Relations at stake
Bush met the Dalai Lama despite China's warning that US plans to honour the exiled Tibetan spiritual leader could damage relations between Beijing and Washington.
The meeting was held on the eve of a congressional award ceremony for the Dalai Lama.
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China routinely criticises visits abroad by the Dalai Lama, who fled Tibet for India in 1959.
Winner of the 1989 Nobel Peace Prize, he remains popular among Tibetans and is widely respected abroad.
China claims Tibet has been its territory for centuries, but many Tibetans say they were independent for most of that period.
Beijing has also bitterly denounced plans for the Dalai Lama to receive the Congressional Gold Medal on Wednesday.
Bush is scheduled to attend the ceremony on Capitol Hill.
China regards the spiritual leader of Tibetan Buddhists and a Nobel Peace Prize laureate as a separatist and a traitor.
Zhang Qingli, the Communist Party boss in Tibet, on Tuesday said the Dalai Lama "had tried to split the motherland".
"We express our firm opposition and grave objection. ... We feel very angry about this," he said on the sidelines of the Communist party congress in Beijing.
"We are furious. If the Dalai Lama can receive such an award, there must be no justice or good people in the world."
The White House denied that Bush's private meeting with the Dalai Lama - the president's fourth since taking office - was meddling in China's internal affairs.
Dana Perino, the White House spokeswoman, said: "We understand that the Chinese have very strong feelings about this."Bush is to speak at the presentation of the medal, whose recipients have included Mother Teresa, Nelson Mandela and Pope John Paul II.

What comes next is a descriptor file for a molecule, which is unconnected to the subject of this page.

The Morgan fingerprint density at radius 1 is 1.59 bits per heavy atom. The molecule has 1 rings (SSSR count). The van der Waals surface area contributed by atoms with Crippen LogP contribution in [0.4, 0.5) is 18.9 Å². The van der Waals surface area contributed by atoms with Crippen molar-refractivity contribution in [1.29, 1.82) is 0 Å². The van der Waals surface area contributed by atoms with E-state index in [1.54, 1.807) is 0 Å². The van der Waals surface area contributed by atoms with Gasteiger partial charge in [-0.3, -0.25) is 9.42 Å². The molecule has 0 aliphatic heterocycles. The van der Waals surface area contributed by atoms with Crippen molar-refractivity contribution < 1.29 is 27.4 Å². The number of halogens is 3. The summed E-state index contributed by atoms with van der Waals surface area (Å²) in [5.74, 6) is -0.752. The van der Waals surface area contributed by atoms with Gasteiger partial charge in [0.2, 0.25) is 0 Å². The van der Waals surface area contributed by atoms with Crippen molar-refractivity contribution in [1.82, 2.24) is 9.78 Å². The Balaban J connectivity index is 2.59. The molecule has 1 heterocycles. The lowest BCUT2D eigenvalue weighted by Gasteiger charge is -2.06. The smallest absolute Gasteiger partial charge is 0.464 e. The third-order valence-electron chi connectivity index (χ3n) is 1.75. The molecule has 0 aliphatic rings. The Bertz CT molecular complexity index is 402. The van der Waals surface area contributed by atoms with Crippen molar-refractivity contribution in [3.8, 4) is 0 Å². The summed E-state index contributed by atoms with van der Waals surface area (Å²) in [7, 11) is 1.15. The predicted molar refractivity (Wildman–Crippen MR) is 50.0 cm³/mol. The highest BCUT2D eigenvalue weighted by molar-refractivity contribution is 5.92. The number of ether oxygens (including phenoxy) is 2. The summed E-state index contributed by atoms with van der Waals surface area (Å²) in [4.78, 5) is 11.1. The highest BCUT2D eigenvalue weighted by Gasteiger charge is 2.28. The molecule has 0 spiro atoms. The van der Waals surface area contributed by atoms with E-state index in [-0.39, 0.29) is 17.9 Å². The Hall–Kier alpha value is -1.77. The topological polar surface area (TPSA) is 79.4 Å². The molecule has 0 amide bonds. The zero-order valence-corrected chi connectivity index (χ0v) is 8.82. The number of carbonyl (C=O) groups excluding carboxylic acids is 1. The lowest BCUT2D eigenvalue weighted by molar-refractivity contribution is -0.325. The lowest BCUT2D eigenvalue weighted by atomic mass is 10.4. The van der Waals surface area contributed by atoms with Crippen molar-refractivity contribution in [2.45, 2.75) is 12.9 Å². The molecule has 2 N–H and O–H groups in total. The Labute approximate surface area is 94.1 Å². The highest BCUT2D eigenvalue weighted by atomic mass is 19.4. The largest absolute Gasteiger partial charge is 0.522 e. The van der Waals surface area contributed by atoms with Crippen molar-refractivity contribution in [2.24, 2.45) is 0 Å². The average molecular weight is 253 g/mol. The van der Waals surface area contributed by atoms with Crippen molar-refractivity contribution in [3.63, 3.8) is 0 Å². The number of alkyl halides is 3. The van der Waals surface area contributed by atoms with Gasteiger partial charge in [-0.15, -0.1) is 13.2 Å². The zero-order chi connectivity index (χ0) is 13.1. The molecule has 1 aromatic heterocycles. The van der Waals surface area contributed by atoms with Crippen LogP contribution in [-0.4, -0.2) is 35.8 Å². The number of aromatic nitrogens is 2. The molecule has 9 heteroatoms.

She explained that Bush gave his Chinese counterpart, Hu Jintao, early notice about him attending the awards ceremony and the Bush administration took pains to keep the meeting between low-key in an apparent bid to placate China.
China pulled out of a meeting this week at which world powers were to discuss Iran, in apparent protest at congress's plan to honour the Dalai Lama with its highest civilian award.
China had also cancelled an annual human-rights dialogue with Germany to show displeasure over Chancellor Angela Merkel's September meeting with the Dalai Lama.
Yang Jiechi, the Chinese foreign minister, said China had expressed "resolute opposition" to the US award.
He said: "China has solemnly demanded the United States cancel the above-mentioned and extremely wrongful arrangement."
Melissa Chan, Al Jazeera's correspondent in Beijing, said: "Tibet is one of China's biggest liabilities in terms of the country’s global public image.
"Unfortunately, the Tibet cause will only pick up interest and momentum as China prepares to host the world’s biggest public event, the Olympics, next year."